It’s no surprise that the petroleum industry has political heft, but the number (courtesy of the Times) are impressive:
The oil and gas industry is a formidable presence in Washington. It spent more on federal lobbying last year than all but two other industries, with $174.8 million in lobbying expenditures, according to the Center for Responsive Politics, a nonpartisan research group.
Political action committees set up by the oil and gas producers contributed an additional $9 million last election cycle to Congressional candidates, with Koch Industries, ExxonMobil, Valero Energy and Chevron leading the way, the data showed. (BP ranked 19th, with $75,500 in contributions, most to Republicans.)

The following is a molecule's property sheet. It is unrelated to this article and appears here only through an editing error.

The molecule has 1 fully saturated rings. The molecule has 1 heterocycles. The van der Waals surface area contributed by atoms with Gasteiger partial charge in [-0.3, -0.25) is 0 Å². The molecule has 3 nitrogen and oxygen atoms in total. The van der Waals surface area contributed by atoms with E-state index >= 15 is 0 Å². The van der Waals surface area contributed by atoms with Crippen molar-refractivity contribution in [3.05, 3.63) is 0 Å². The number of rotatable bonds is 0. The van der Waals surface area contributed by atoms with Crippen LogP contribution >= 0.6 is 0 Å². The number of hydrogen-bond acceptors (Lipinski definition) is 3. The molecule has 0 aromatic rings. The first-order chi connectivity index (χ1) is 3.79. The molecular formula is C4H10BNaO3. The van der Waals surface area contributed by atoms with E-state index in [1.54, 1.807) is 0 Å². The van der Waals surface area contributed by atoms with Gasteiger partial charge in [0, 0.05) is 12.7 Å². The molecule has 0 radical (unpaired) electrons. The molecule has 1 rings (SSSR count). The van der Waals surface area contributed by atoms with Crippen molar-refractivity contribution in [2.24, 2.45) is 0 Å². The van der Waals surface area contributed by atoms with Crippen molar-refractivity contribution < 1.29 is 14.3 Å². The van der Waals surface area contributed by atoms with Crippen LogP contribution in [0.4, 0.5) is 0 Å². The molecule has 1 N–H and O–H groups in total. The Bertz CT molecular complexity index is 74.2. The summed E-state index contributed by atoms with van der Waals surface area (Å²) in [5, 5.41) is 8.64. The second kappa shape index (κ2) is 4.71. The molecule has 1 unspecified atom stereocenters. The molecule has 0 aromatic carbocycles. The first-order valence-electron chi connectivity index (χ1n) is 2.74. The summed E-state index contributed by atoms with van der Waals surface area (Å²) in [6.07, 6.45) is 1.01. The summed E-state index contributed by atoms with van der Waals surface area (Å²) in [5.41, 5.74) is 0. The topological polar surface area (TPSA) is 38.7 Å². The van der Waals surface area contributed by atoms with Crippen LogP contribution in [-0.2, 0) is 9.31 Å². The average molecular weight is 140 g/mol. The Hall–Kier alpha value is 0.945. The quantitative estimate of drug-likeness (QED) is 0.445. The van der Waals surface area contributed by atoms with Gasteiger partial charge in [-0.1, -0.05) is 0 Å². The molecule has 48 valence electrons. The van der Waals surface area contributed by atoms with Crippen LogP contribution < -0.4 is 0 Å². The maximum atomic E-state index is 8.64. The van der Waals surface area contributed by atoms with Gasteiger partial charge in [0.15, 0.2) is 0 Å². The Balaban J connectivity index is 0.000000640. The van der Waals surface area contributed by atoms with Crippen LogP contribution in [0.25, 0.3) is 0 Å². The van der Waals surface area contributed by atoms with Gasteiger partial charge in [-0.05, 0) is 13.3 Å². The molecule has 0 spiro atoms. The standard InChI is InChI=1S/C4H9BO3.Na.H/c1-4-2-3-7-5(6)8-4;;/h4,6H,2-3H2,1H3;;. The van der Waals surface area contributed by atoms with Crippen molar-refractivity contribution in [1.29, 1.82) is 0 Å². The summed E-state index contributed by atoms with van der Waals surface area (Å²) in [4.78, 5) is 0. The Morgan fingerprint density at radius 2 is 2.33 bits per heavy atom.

The title of the article is “Oil Companies Weigh Strategies to Fend Off Tougher Regulations.” I realize it’s naive, but I wish they would focus on strategies to improve industry safety or environmental protection. It’s basic economics that industries prefer to impose costs on the public in the form of externalities rather than facing regulation. But I wonder whether, in the long run, that’s a viable recipe for industry success. You might also think it would make sense for the best firms in the industry to support regulation of the laggards, but maybe that doesn’t work in an oligopoly.